Hill is shaping up to be an intriguing middle round pick if he is indeed going to serve as Bernard's backfield partner, though he is currently running behind BenJarvus Green-Ellis in camp. BJGE was the #31 RB in standard formats last season, but Bernard's role is expected to expand, so that might be Hill's ceiling.
Monday, August 4, 2014, 8:13am
Sunday, August 3, 2014, 4:15pm
In terms of the Cincinnati depth chart in the backfield, BenJarvus Green-Ellis retains his status as the No. 2 rusher, while rookie Jeremy Hill is the No. 3 back behind Green-Ellis and Giovani Bernard. The order behind the three then goes: Cedric Peerman, Rex Burkhead and James Wilder Jr.
Perhaps this is a bit of a surprise considering many had Law Firm even getting released at some point before the season in favor of rookie Hill. This could just be because of NFL experience.
His ability won't be new this year and much talk early will revolve around new offensive toy Jeremy Hill. But the Bengals will feature Giovani Bernard early and often. His expansion as a receiver will only help create a scenario where he can crack 70 receptions and 230 carries for 300-plus total touches. Buckle up.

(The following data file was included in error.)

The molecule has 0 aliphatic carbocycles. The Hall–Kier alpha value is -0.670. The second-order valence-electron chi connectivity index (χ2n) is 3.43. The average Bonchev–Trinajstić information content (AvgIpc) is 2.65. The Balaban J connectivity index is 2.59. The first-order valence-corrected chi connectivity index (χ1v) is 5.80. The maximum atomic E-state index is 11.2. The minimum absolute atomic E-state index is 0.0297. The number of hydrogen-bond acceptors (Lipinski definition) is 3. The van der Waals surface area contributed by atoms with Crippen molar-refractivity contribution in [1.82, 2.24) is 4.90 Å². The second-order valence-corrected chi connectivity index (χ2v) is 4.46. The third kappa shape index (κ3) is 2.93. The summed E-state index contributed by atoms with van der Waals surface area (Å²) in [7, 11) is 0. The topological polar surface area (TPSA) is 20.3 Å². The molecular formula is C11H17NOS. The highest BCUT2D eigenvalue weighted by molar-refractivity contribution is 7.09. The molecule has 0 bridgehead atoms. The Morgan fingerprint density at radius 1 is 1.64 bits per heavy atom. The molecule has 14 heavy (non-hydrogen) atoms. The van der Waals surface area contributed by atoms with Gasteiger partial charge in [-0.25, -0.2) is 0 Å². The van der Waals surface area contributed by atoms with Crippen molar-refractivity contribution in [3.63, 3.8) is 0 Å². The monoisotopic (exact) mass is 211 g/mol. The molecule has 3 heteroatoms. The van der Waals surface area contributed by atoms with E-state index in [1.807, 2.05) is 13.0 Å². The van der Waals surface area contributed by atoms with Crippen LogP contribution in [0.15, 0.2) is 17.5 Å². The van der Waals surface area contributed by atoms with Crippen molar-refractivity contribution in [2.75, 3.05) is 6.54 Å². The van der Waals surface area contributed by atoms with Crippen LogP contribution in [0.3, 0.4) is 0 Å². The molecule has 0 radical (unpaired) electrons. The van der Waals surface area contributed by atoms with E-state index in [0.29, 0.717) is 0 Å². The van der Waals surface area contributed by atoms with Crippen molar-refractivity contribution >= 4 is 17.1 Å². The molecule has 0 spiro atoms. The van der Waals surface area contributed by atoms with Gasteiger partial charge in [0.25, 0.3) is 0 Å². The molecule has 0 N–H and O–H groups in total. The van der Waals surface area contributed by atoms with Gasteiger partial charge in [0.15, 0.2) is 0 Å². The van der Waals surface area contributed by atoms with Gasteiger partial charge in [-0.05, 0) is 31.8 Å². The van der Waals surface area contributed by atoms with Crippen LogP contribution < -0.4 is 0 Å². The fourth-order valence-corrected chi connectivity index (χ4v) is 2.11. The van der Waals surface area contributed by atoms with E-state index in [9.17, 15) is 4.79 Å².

We currently have Bernard projected for 236 carries and 61 receptions for 297 total touches. Bernard was the #16 RB in 2013, but his touches weren’t truly consistent until Week 9. Jay Gruden is gone, so the Bengals have turned to Hue Jackson, who was the team’s RB coach last season. Jackson likes to run the ball, so the team's total carries should increase. BenJarvus Green-Ellis was serviceable as a between-the-tackles grinder and the team picked Jeremy Hill to be the Law Firm’s eventual (or immediate?) replacement. Bernard’s carries are still under pressure, but it sounds like he’ll see an increased role in the passing game. 300 touches are not out of the question.